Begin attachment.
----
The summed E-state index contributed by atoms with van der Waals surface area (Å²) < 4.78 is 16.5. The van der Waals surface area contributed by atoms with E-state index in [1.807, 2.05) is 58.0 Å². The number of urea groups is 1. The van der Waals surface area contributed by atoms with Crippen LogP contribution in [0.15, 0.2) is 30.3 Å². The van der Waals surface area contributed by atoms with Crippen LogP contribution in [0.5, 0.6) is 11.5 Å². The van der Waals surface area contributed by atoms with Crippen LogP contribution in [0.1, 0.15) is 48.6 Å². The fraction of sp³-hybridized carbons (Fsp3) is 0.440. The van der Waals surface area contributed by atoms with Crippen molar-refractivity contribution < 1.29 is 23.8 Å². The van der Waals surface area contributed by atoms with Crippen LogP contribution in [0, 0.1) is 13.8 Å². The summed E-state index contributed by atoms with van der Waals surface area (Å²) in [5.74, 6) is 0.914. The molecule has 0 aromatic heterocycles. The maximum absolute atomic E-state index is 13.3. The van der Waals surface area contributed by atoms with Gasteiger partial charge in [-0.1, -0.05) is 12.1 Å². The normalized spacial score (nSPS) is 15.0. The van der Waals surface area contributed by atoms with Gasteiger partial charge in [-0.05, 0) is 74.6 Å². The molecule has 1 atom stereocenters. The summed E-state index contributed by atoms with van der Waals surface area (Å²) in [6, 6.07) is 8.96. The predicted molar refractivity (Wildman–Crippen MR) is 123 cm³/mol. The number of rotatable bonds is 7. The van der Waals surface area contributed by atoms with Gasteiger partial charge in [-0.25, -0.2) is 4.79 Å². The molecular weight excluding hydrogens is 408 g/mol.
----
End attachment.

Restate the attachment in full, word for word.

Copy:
The summed E-state index contributed by atoms with van der Waals surface area (Å²) < 4.78 is 16.5. The van der Waals surface area contributed by atoms with E-state index in [1.807, 2.05) is 58.0 Å². The number of urea groups is 1. The van der Waals surface area contributed by atoms with Crippen LogP contribution in [0.15, 0.2) is 30.3 Å². The van der Waals surface area contributed by atoms with Crippen LogP contribution in [0.5, 0.6) is 11.5 Å². The van der Waals surface area contributed by atoms with Crippen LogP contribution in [0.1, 0.15) is 48.6 Å². The fraction of sp³-hybridized carbons (Fsp3) is 0.440. The van der Waals surface area contributed by atoms with Crippen molar-refractivity contribution < 1.29 is 23.8 Å². The van der Waals surface area contributed by atoms with Crippen LogP contribution in [0, 0.1) is 13.8 Å². The summed E-state index contributed by atoms with van der Waals surface area (Å²) in [5.74, 6) is 0.914. The molecule has 0 aromatic heterocycles. The maximum absolute atomic E-state index is 13.3. The van der Waals surface area contributed by atoms with Gasteiger partial charge in [-0.1, -0.05) is 12.1 Å². The normalized spacial score (nSPS) is 15.0. The van der Waals surface area contributed by atoms with Gasteiger partial charge in [-0.05, 0) is 74.6 Å². The molecule has 1 atom stereocenters. The summed E-state index contributed by atoms with van der Waals surface area (Å²) in [6, 6.07) is 8.96. The predicted molar refractivity (Wildman–Crippen MR) is 123 cm³/mol. The number of rotatable bonds is 7. The van der Waals surface area contributed by atoms with Gasteiger partial charge in [-0.25, -0.2) is 4.79 Å². The molecular weight excluding hydrogens is 408 g/mol.